C# – Quickest way in C# to find a file in a directory with over 20,000 files

.netc++file-io

I have a job that runs every night to pull xml files from a directory that has over 20,000 subfolders under the root. Here is what the structure looks like:

rootFolder/someFolder/someSubFolder/xml/myFile.xml
rootFolder/someFolder/someSubFolder1/xml/myFile1.xml
rootFolder/someFolder/someSubFolderN/xml/myFile2.xml
rootFolder/someFolder1
rootFolder/someFolderN

So looking at the above, the structure is always the same – a root folder, then two subfolders, then an xml directory, and then the xml file.
Only the name of the rootFolder and the xml directory are known to me.

The code below traverses through all the directories and is extremely slow. Any recommendations on how I can optimize the search especially if the directory structure is known?

string[] files = Directory.GetFiles(@"\\somenetworkpath\rootFolder", "*.xml", SearchOption.AllDirectories);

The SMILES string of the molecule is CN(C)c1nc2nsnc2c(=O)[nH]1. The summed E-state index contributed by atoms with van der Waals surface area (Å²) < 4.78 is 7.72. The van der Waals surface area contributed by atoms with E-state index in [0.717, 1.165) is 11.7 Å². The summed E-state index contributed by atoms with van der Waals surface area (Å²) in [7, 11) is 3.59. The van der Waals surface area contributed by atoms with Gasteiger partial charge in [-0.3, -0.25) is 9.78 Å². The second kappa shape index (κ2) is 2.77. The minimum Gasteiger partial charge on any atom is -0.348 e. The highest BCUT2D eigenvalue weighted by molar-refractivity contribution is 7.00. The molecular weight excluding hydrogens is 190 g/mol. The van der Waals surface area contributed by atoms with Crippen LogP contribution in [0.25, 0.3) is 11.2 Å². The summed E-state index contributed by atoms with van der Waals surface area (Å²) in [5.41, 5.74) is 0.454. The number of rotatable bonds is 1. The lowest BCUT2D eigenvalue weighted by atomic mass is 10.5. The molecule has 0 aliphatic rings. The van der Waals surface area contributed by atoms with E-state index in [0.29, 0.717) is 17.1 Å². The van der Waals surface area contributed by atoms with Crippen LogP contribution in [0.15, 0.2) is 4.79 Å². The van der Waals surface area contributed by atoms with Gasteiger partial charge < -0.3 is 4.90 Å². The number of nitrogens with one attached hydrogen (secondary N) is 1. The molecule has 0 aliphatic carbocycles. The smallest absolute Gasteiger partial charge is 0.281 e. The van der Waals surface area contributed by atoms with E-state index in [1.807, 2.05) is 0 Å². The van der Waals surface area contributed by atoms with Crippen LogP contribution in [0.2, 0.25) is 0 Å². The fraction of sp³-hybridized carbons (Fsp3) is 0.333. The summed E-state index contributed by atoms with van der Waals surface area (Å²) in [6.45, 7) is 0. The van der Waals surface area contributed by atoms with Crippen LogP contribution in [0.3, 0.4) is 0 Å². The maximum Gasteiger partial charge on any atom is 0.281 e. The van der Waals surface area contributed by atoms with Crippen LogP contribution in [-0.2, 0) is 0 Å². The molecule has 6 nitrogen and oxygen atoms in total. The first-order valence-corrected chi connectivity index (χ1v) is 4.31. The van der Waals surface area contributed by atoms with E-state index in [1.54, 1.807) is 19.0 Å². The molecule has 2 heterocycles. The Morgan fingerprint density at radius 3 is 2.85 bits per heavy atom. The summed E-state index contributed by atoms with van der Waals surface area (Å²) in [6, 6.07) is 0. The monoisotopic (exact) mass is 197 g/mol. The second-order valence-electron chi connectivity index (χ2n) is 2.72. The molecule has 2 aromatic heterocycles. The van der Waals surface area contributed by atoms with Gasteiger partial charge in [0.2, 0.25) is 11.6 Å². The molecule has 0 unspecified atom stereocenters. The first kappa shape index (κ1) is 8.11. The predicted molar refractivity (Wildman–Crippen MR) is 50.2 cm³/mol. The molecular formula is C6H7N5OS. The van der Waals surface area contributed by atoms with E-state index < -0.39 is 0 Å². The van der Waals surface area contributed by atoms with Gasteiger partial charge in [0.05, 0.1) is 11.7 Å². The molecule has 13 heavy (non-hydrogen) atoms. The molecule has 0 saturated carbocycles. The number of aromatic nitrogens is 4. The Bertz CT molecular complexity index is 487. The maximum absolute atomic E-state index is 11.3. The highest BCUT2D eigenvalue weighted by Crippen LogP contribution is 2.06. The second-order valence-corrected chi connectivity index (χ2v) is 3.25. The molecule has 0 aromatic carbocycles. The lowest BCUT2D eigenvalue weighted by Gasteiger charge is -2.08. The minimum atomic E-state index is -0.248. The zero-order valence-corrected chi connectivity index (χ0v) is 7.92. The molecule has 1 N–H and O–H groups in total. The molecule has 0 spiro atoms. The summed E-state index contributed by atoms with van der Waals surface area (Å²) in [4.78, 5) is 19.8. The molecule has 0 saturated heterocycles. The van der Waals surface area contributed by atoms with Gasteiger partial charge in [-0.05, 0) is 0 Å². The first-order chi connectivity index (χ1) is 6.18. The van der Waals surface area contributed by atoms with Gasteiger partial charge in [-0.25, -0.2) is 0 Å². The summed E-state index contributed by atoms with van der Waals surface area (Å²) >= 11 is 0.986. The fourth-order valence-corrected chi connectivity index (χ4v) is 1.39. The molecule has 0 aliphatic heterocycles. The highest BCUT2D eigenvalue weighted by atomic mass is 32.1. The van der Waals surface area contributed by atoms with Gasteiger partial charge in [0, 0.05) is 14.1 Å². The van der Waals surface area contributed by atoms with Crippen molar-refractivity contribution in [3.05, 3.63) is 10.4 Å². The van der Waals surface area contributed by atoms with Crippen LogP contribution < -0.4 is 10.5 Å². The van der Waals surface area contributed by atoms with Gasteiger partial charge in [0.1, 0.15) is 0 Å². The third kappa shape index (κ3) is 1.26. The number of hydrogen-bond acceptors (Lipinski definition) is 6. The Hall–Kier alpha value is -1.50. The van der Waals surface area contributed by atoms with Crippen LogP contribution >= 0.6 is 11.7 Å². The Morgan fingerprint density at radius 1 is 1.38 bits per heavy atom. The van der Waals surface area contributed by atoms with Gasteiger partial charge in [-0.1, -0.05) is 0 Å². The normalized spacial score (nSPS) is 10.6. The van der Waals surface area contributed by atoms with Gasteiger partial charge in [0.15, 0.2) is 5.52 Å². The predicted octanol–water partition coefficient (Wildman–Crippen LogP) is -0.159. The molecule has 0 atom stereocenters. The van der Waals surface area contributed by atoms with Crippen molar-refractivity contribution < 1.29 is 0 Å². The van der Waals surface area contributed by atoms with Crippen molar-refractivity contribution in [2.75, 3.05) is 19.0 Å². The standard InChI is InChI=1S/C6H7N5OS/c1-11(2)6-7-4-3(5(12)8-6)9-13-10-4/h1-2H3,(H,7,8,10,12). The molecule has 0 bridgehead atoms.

Best Solution

Rather than doing GetFiles and doing a brute force search you could most likely use GetDirectories, first to get a list of the "First sub folder", loop through those directories, then repeat the process for the sub folder, looping through them, lastly look for the xml folder, and finally searching for .xml files.

Now, as for performance the speed of this will vary, but searching for directories first, THEN getting to files should help a lot!

Update

Ok, I did a quick bit of testing and you can actually optimize it much further than I thought.

The following code snippet will search a directory structure and find ALL "xml" folders inside the entire directory tree.

string startPath = @"C:\Testing\Testing\bin\Debug";
string[] oDirectories = Directory.GetDirectories(startPath, "xml", SearchOption.AllDirectories);
Console.WriteLine(oDirectories.Length.ToString());
foreach (string oCurrent in oDirectories)
    Console.WriteLine(oCurrent);
Console.ReadLine();

If you drop that into a test console app you will see it output the results.

Now, once you have this, just look in each of the found directories for you .xml files.